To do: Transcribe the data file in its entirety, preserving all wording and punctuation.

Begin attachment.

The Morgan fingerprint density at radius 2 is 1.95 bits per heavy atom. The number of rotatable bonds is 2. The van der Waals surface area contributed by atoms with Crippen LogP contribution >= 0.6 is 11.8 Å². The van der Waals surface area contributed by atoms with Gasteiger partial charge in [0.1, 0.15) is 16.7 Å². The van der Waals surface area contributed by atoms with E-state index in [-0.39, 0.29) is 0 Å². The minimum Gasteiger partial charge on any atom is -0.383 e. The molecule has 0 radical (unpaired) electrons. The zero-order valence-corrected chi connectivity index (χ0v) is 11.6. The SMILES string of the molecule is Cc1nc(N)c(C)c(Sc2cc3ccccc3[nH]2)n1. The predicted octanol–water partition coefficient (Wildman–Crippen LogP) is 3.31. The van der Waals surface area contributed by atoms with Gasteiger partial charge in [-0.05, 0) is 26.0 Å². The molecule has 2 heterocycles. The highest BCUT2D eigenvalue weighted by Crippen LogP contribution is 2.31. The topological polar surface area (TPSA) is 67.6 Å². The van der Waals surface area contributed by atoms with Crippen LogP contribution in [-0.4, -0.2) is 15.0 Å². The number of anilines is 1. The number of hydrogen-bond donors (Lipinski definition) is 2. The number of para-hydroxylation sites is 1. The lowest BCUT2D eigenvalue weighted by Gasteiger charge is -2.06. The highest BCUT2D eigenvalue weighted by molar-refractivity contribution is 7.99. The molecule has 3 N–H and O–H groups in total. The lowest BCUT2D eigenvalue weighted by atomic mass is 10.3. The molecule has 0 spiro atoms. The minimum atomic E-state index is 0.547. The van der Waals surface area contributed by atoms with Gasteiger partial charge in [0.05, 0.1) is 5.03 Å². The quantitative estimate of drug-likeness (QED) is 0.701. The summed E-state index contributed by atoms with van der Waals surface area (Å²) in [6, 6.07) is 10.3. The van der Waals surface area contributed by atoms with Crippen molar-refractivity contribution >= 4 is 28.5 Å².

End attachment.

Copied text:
The Morgan fingerprint density at radius 2 is 1.95 bits per heavy atom. The number of rotatable bonds is 2. The van der Waals surface area contributed by atoms with Crippen LogP contribution >= 0.6 is 11.8 Å². The van der Waals surface area contributed by atoms with Gasteiger partial charge in [0.1, 0.15) is 16.7 Å². The van der Waals surface area contributed by atoms with E-state index in [-0.39, 0.29) is 0 Å². The minimum Gasteiger partial charge on any atom is -0.383 e. The molecule has 0 radical (unpaired) electrons. The zero-order valence-corrected chi connectivity index (χ0v) is 11.6. The SMILES string of the molecule is Cc1nc(N)c(C)c(Sc2cc3ccccc3[nH]2)n1. The predicted octanol–water partition coefficient (Wildman–Crippen LogP) is 3.31. The van der Waals surface area contributed by atoms with Gasteiger partial charge in [-0.05, 0) is 26.0 Å². The molecule has 2 heterocycles. The highest BCUT2D eigenvalue weighted by Crippen LogP contribution is 2.31. The topological polar surface area (TPSA) is 67.6 Å². The van der Waals surface area contributed by atoms with Crippen LogP contribution in [-0.4, -0.2) is 15.0 Å². The number of anilines is 1. The number of hydrogen-bond donors (Lipinski definition) is 2. The number of para-hydroxylation sites is 1. The lowest BCUT2D eigenvalue weighted by Gasteiger charge is -2.06. The highest BCUT2D eigenvalue weighted by molar-refractivity contribution is 7.99. The molecule has 3 N–H and O–H groups in total. The lowest BCUT2D eigenvalue weighted by atomic mass is 10.3. The molecule has 0 spiro atoms. The minimum atomic E-state index is 0.547. The van der Waals surface area contributed by atoms with Gasteiger partial charge in [0.05, 0.1) is 5.03 Å². The quantitative estimate of drug-likeness (QED) is 0.701. The summed E-state index contributed by atoms with van der Waals surface area (Å²) in [6, 6.07) is 10.3. The van der Waals surface area contributed by atoms with Crippen molar-refractivity contribution >= 4 is 28.5 Å².